By TAKAHIRO TAKENOUCHI/ Staff Writer
November 27, 2020 at 08:00 JST
A bio enterprise that uses eelworms to detect cancer from urine samples has made it easier to test people who are reluctant to visit medical centers during the COVID-19 pandemic.
Tokyo-based Hirotsu Bio Science Inc. on Nov. 1 opened dedicated stations to test for 15 kinds of cancer in Fukuoka’s Hakata Ward and the capital’s Chiyoda Ward.
Urine samples can be taken at home and delivered to the stations. The test results will then be sent to the homes.
People have refrained from undergoing regular health checkups to avoid the risk of catching the novel coronavirus. But Hirotsu Bio Science calls on people to “take cancer examinations periodically.”
“We should not forget about the risks of cancer during the coronavirus pandemic,” said Takaaki Hirotsu, president of Hirotsu Bio Science. “We have developed an environment where anyone can take tests without any anxiety.”
Hirotsu Bio Science was established in 2016, when Hirotsu, now 48, was an assistant professor of bioscience at Kyushu University.
The company uses the N-Nose tumor check system, which takes advantage of the exceptional sense of smell of soil-dwelling eelworms measuring 1 millimeter long.
The eelworms can detect slight peculiar scents from the urine of cancer patients and tend to crawl closer to tumor-affected specimens.
Eelworms are inexpensive to keep, so one round of testing costs about 10,000 yen ($94.70).
N-Nose cannot specify the cancer type, so it is defined as the “first screening” to lead patients to undergo a more detailed checkup.
Hirotsu Bio Science said its special kit can distinguish 15 types of cancer, including gastric, pulmonary and breast tumors. The test has a higher probability of detecting early-stage tumors compared with conventional methods.
In 2016, Hirotsu Bio Science started clinical research of the kit across Japan.
Working with Kurume and Ogori cities in Fukuoka Prefecture, the startup company conducted verification experiments in December 2019 on the urine samples from 130 municipal officials.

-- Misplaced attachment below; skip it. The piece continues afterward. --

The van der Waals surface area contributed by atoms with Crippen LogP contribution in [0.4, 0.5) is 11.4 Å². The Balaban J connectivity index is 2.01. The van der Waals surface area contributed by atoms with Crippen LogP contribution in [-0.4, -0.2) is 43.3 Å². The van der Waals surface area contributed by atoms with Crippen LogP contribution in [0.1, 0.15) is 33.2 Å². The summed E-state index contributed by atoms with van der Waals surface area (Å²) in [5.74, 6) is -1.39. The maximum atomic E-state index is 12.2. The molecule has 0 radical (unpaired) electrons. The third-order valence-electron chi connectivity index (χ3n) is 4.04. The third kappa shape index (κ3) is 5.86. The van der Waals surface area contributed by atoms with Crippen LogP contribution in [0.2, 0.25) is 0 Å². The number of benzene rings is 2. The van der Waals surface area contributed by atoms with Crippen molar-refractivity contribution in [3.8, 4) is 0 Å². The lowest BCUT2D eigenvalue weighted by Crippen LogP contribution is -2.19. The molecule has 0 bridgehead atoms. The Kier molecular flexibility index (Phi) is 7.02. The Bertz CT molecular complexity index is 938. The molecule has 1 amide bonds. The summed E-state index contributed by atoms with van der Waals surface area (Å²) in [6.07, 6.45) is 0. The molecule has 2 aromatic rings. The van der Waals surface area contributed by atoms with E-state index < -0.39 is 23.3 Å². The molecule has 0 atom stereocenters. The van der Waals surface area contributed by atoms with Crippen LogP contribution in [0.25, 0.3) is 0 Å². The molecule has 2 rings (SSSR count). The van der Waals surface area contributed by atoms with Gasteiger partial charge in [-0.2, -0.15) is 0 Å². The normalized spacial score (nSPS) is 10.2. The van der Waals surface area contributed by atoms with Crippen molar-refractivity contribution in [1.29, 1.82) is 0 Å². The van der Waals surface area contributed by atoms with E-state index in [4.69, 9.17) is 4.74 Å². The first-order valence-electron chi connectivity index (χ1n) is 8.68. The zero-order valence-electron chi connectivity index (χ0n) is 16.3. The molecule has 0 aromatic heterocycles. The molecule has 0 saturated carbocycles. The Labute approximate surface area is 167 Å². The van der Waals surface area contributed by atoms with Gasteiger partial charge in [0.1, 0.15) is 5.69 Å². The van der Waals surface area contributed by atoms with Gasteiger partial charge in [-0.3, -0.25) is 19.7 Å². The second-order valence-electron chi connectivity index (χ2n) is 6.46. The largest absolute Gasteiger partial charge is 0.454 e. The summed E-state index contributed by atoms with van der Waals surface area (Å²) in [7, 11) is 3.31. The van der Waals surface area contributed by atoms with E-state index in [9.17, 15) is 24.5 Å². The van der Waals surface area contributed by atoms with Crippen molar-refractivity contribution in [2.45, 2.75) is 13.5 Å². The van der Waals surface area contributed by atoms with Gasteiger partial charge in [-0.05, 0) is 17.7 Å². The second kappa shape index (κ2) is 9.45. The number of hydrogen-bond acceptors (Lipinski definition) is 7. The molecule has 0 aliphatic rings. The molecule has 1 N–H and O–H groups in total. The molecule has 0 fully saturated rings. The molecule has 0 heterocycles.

The examination system was further improved after the subjects gave their opinions and suggestions, including making the sticker on the sample container easier to use, according to Hirotsu Bio Science.
The N-Nose program started in January this year, and patients were initially expected to take tests at affiliated medical centers in Fukuoka and Tokyo.
But the novel coronavirus then spread around Japan.
According to the Japan Cancer Society, the ratio of people taking tests for gastric and four other tumors nationwide dropped to 15 percent in April year on year and to 8 percent in May.
The dedicated stations opened to accept samples while reducing social contact. Around 20 individuals delivered samples to the Fukuoka station on the opening day.
The company advises people to collect their urine in special containers delivered to their homes. The samples should be brought to the stations within four hours at normal temperatures. Frozen samples are also welcomed.
The specimens will then be sent to test centers in Tokyo and Ehime Prefecture, and participants can receive the results at their homes in around six weeks.
To apply for the test program, visit Hirotsu Bio Science’s website at (https://hbio.jp/en/).
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